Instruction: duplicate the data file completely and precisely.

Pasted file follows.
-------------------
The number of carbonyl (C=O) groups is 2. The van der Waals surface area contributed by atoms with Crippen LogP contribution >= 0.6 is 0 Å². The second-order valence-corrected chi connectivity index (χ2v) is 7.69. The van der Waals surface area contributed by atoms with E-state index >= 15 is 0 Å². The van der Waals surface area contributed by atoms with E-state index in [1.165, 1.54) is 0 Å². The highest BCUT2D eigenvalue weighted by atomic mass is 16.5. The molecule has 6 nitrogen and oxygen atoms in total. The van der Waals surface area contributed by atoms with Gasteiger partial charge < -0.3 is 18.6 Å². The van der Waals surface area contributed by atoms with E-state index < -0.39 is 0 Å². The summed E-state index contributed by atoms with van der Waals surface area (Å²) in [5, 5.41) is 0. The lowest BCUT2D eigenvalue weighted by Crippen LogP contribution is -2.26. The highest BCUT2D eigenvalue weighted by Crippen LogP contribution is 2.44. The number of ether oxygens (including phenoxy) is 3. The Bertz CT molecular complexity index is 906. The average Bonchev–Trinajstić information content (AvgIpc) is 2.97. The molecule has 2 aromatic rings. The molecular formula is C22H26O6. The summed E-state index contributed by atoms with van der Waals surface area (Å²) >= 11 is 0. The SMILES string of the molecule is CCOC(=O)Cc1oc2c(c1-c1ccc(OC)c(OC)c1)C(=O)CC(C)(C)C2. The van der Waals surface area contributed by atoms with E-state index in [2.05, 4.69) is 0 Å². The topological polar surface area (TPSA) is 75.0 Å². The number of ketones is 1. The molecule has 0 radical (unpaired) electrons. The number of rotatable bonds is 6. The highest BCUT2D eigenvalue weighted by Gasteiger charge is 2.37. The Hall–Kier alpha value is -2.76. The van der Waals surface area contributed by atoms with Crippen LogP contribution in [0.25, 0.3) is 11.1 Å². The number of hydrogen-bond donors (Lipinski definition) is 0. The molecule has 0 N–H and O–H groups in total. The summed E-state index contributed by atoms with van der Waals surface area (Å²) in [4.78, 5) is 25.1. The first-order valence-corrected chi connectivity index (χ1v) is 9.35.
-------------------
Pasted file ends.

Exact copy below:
The number of carbonyl (C=O) groups is 2. The van der Waals surface area contributed by atoms with Crippen LogP contribution >= 0.6 is 0 Å². The second-order valence-corrected chi connectivity index (χ2v) is 7.69. The van der Waals surface area contributed by atoms with E-state index >= 15 is 0 Å². The van der Waals surface area contributed by atoms with E-state index in [1.165, 1.54) is 0 Å². The highest BCUT2D eigenvalue weighted by atomic mass is 16.5. The molecule has 6 nitrogen and oxygen atoms in total. The van der Waals surface area contributed by atoms with Gasteiger partial charge < -0.3 is 18.6 Å². The van der Waals surface area contributed by atoms with E-state index < -0.39 is 0 Å². The summed E-state index contributed by atoms with van der Waals surface area (Å²) in [5, 5.41) is 0. The lowest BCUT2D eigenvalue weighted by Crippen LogP contribution is -2.26. The highest BCUT2D eigenvalue weighted by Crippen LogP contribution is 2.44. The number of ether oxygens (including phenoxy) is 3. The Bertz CT molecular complexity index is 906. The average Bonchev–Trinajstić information content (AvgIpc) is 2.97. The molecule has 2 aromatic rings. The molecular formula is C22H26O6. The summed E-state index contributed by atoms with van der Waals surface area (Å²) >= 11 is 0. The SMILES string of the molecule is CCOC(=O)Cc1oc2c(c1-c1ccc(OC)c(OC)c1)C(=O)CC(C)(C)C2. The van der Waals surface area contributed by atoms with E-state index in [2.05, 4.69) is 0 Å². The topological polar surface area (TPSA) is 75.0 Å². The number of ketones is 1. The molecule has 0 radical (unpaired) electrons. The number of rotatable bonds is 6. The highest BCUT2D eigenvalue weighted by Gasteiger charge is 2.37. The Hall–Kier alpha value is -2.76. The van der Waals surface area contributed by atoms with Crippen LogP contribution in [0.25, 0.3) is 11.1 Å². The number of hydrogen-bond donors (Lipinski definition) is 0. The molecule has 0 N–H and O–H groups in total. The summed E-state index contributed by atoms with van der Waals surface area (Å²) in [4.78, 5) is 25.1. The first-order valence-corrected chi connectivity index (χ1v) is 9.35.